But that to me is minor to me compared to the issue of how to handle a raised (or indeed lowered) black level correctly/sensibly.

In the EBU paper here

http://tech.ebu.ch/docs/techreview/trev_257-tutorial.pdf

for example they (to my mind correctly) point out that the likely physical gamma function for a CRT contains 2 offset terms and that ignoring these will give rise to large gamma estimation errors. So therefore if the aim is correctly identify the exponent in that offset based equation you must use a methodology that includes the offsets.

However the aim for most of us is different and more complex, but with 2 distinct parts.

1) Material is mastered under conditions that are supposed to be controlled but in practice vary terms of display type, background lighting. This makes mathematically describing the preception of light for say a greyscale ramp as seen in a mastering room harder than it ought to be. But with some heroic assumptions we can imagine an average theoretical mastering studio. Your work on pushing forward better standards and clarity in this area is important and much appreciated.

2) For given display there is typically only so much control you have over black level, so if we take the display's black level as fixed and imagine we can control how all intermediate points are displayed, what should be the target of those points? Using gamma wth no offset terms give you no real target for the near black points as you start off away from the "perfect" curve and it's not obvious that getting it to agree later on will give correct looking video, subtracting the measure black from all other values to force black to be black results in the near blacks being too close together and again resulting in a far from ideal image.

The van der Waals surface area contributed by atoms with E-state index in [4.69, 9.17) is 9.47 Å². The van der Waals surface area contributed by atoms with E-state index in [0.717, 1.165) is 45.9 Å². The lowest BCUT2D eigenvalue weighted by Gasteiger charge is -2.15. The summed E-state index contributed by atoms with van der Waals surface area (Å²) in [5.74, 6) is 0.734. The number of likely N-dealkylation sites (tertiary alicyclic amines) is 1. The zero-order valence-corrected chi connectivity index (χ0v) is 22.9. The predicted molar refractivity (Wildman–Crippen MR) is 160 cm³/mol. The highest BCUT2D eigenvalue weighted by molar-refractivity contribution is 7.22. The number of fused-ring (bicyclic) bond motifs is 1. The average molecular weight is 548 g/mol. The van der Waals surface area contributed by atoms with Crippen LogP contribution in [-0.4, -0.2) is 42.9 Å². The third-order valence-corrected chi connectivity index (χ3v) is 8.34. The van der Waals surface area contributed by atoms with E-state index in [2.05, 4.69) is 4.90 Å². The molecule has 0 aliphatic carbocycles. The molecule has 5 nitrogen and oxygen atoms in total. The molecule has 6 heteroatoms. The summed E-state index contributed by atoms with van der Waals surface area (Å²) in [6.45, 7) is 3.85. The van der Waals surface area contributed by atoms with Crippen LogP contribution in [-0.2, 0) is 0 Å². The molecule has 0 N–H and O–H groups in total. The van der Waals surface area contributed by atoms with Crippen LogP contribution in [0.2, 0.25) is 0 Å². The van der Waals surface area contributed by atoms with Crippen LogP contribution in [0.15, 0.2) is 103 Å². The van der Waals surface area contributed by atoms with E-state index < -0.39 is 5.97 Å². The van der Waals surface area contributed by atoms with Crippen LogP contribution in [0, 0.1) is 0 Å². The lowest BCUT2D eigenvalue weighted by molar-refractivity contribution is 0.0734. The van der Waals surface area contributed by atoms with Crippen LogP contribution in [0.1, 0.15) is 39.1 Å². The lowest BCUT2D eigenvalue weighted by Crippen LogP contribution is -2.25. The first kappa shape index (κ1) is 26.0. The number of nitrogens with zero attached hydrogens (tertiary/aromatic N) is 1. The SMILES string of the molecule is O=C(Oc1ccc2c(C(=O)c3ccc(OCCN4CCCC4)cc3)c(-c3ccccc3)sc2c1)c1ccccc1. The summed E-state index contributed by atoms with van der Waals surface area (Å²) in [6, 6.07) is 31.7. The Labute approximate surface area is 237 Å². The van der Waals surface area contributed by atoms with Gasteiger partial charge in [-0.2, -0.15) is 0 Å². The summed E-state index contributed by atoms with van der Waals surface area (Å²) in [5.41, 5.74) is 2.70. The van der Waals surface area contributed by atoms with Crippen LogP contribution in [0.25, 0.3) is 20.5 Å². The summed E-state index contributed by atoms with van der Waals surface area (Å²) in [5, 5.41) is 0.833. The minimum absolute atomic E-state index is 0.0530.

My thoughts on this are that we need to replace gamma in the caibration process by something that assists in getting the greyscale evenly distributed between the fixed endpoints of black and white where even takes into acount the perceptual factors such as background. The nearest I have to an alternative is to vary the input level when calculating gamma to adjust for the raised black. Is this at all similar to the thoughts that you are having or do you have an alternative approach?

Thanks

John

Last edited by JohnAd on Thu Nov 24, 2011 1:37 am, edited 1 time in total.

Wed Nov 23, 2011 2:04 pm

John, can you fix the link for the EBU document? Thanks

Wed Nov 23, 2011 2:29 pm

ConnecTED wrote:John, can you fix the link for the EBU document? Thanks

I fixed it.

Thu Nov 24, 2011 1:40 am

(sorry about the link, thanks for sorting it out Joel )

Another simple approach for working with raised black level might be to ask "What would a CRT do?" an simply adjust the offsets to account for the raising and lowering of black level in the user display.

John

Another simple approach for working with raised black level might be to ask "What would a CRT do?" an simply adjust the offsets to account for the raising and lowering of black level in the user display.

John